Cord blood, also known as umbilical cord blood, is the blood that remains in the umbilical cord after a baby is born. In order to assure the newborn receives enough blood to prevent anemia and provide adequate iron and ferritin, the cord is usually not clamped for at least two minutes after birth. After the cord has been detached from the baby, the cord blood is collected with a syringe and stored in a cord blood bank.
Cord Blood is stored by means of a cryogenic process – frozen at sub-zero temperatures – cord blood contains stem cells, which are used to treat blood and genetic disorders. Each umbilical cord yields a little over two ounces of blood. The amount of cord blood from a single birth is not enough to treat an adult patient. However, there is ongoing research and testing to increase the uses of cord blood in both adults and children for various types of diseases and ailments.
What is Cord Blood Banking?
Cord blood banking is similar to regular blood banking. Both private and public cord blood banks store the harvested cord blood. Public banks are operated for the good of the general public, while private banks are usually for-profit organizations that store the blood only for the use of the donor or the donor’s relatives. Public banks coordinate their efforts in matching patients to cord blood through the National Marrow Donor Program. Private banks usually charge fees to collect and store cord blood, while public banks are non-profit organizations that accept donations of cord blood. The physician who collects the cord blood may also charge the parents a fee, although many physicians donate their time for this service.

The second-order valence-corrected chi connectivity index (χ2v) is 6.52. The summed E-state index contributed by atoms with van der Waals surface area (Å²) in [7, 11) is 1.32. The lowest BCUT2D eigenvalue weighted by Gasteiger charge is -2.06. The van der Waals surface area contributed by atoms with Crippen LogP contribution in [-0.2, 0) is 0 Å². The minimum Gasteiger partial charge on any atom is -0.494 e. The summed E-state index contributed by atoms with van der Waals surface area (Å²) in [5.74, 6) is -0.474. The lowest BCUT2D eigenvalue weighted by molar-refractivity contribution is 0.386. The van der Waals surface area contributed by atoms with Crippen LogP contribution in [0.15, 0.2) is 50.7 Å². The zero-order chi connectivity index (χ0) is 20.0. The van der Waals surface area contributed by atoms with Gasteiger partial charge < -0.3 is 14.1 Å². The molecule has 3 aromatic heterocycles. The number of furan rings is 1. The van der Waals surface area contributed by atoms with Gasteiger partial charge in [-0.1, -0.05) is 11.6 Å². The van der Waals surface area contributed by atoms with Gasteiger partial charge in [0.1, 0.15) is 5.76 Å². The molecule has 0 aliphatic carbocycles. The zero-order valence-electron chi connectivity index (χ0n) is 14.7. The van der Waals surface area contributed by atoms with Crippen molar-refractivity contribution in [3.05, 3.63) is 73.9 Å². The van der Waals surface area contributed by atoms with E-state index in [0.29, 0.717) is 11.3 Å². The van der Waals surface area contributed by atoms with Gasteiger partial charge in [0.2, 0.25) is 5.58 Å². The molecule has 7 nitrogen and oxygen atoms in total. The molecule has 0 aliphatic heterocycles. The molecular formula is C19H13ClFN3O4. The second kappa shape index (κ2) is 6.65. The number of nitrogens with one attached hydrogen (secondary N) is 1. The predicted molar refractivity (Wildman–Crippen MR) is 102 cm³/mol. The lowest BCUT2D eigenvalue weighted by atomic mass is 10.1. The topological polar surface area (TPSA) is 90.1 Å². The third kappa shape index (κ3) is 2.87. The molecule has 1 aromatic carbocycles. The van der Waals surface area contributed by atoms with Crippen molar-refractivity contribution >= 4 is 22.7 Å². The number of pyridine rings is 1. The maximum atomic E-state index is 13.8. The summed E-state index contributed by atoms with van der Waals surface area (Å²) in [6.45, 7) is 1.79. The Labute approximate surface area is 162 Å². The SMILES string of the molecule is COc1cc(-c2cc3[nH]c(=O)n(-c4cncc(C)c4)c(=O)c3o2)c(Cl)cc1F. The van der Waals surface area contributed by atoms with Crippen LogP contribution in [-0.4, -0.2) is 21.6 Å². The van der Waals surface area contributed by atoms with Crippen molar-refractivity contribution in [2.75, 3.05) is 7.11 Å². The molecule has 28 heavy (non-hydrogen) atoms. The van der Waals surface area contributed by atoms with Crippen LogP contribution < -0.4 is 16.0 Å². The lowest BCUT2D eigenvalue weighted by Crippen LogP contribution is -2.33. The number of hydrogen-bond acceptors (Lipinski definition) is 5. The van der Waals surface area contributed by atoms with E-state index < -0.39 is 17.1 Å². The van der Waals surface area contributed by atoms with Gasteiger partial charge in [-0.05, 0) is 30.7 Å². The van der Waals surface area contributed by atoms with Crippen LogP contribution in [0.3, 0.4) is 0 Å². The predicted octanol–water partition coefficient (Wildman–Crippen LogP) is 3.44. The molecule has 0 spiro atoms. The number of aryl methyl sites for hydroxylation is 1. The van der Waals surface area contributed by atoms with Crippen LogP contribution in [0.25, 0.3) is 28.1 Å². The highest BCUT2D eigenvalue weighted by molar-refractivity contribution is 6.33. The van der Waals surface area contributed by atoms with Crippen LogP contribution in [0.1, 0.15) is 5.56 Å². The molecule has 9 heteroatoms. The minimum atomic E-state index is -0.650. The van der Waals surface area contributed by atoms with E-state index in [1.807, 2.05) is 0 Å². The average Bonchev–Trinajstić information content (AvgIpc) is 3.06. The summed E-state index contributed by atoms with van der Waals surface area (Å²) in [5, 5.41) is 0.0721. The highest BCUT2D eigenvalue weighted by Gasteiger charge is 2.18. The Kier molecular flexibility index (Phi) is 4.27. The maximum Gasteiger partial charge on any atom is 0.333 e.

Cord blood banks are regulated under the Food and Drug Administration in the United States. Whether public or private, cord blood banks are eligible for voluntary accreditation with American Association of Blood Banks or the Foundation for the Accreditation of Cellular Therapy. Both accreditation agencies maintain lists of accredited banks that potential donor parents can access.
Cord Blood Uses
Cord blood is used to treat cancers such as leukemia and Hodgkin lymphoma, cancers such as aplastic anemia, sickle cell disease, immune deficiency diseases and some metabolic disorders. Cord blood is also used in regenerative medicine – developing treatments to repair or re-grow specific tissue in the body. The use of cord blood for treating brain injury, type 1 diabetes, stroke and hearing loss is already being studied in humans. Other possible cord blood uses include the repair of injured cardiac tissue and treatment of cerebral palsy.
There are numerous ongoing research studies on various cord blood uses. Cord Blood Reviews provides the latest news and research information so you can keep up-to-date as this new medical field progresses.